The whole thing kind of fell apart after that, Hudson took off his diaper and started streaking around the room while Connor went to his bedroom to give compliments to Kenny and Stuart on "their cute faces."

I just can't wait for next week's lesson.

Tuesday, June 1, 2010

I'd like to swing on a star

For the last couple of weeks Connor has been pretty much an angel child. Not that he isn't usually, but well, he isn't. Since he turned four we have been dealing with a child trying to find his place in the world and we have struggled with disobedience, willfulness and some other highly annoying habits. But lately, all that drama has basically disappeared and he has been on his absolute best behavior. It all felt very unnatural and even Matt was getting weirded out by the total change.

He has become a model of good manners, every request has been answered with an automatic yes m'am or yes sir without anyone having to remind him. He is the first to volunteer to help out with anything and he does it with a smile on his face. He has about helped his little brother into an early grave, chasing him around with diapers and force feeding him yogurt until he screams for some personal space. He is complimentary of every single thing we do. I dropped an egg on the floor while making breakfast the other morning and Connor announced, "Mommy you are the most beautiful girl that ever cleaned up egg off the floor." In short, he has turned into Eddie Haskell and it is freaking us out.

I hate that I am such a cynic about my already sweet little boy's transformation into a walking talking package of high fructose corn syrup, but I just kept waiting for the other shoe to drop. I just had a feeling, maternal instinct I guess, that he wanted something and it had to be something good because he has really committed a lot of time and effort into laying the groundwork. Well tonight that other shoe finally fell and he did not disappoint. He snuggled up to me on the couch after picking up his room, making his bed and tucking his brother in, complete with a laying of the hands bedtime prayer worthy of Billy Graham. He asked me in a sweet little voice if I thought he had been a good boy and if I liked how nice he was being to everyone. I told him yes, I thought he had been a wonderful boy and that I was so proud of how helpful and loving he had been. He then said in a tiny angel's voice, "Mommy, I love you so much can I have a favor?" Ahh, the moment I had been waiting for! What could this favor possibly be?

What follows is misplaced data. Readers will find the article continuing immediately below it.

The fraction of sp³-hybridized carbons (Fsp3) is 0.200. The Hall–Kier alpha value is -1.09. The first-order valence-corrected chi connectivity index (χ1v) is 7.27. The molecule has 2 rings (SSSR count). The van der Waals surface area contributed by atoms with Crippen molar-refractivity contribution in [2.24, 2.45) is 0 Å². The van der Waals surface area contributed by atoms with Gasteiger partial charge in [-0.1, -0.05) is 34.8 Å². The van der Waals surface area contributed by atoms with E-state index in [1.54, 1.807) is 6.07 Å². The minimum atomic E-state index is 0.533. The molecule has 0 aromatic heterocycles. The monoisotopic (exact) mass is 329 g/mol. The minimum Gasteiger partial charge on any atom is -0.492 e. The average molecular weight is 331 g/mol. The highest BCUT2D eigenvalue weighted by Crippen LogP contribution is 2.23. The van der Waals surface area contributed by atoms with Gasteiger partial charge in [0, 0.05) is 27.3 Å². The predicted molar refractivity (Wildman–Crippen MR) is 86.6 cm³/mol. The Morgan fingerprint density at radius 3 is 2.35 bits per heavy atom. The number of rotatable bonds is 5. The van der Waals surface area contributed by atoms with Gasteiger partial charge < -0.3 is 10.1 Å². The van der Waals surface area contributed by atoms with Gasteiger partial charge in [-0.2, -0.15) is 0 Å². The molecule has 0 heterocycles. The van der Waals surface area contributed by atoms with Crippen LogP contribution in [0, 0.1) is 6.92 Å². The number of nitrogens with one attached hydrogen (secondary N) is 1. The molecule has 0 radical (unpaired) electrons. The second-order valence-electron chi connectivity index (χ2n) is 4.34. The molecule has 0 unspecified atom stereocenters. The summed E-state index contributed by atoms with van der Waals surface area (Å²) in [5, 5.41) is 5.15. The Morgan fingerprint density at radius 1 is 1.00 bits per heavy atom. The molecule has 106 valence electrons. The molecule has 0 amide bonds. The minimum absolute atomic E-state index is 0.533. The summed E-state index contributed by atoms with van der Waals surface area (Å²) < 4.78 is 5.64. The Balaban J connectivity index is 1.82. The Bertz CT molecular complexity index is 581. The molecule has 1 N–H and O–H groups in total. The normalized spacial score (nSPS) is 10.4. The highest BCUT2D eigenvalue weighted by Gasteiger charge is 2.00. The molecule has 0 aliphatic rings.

"Mommy, I want to go to space. Tonight."

Oh. Is that all? I could tell he had put a lot of thought into this plan so I played along for a while and plus, I always like an insight into where his highly complicated mind takes him. He then shared with me that he has been thinking about going to space for his "whole entire life" (or at least two weeks) and he has a ship ready to take him to "Nectune" then maybe Saturn if they can land on the rings. He even had a bag packed. He brought out his rolling suitcase full of canned goods, a pint of blueberries, his books on space (naturally) and, here is the heartbreaking part, a picture of Hudson. It was all incredibly serious.

So, what's a mother to do? I let him go. I had to, he has worked so hard and after all, he has been thinking about it for his whole entire life. He is in his room right now, fully dressed with his suitcase at the ready waiting on a ride to Nectune and Saturn, weather permitting. He told his parents that he loved us and that he would for sure be gone before breakfast but probably back before his summer party at school tomorrow. Apparently Nectune isn't that far.

I think I am in for my most interesting summer yet.....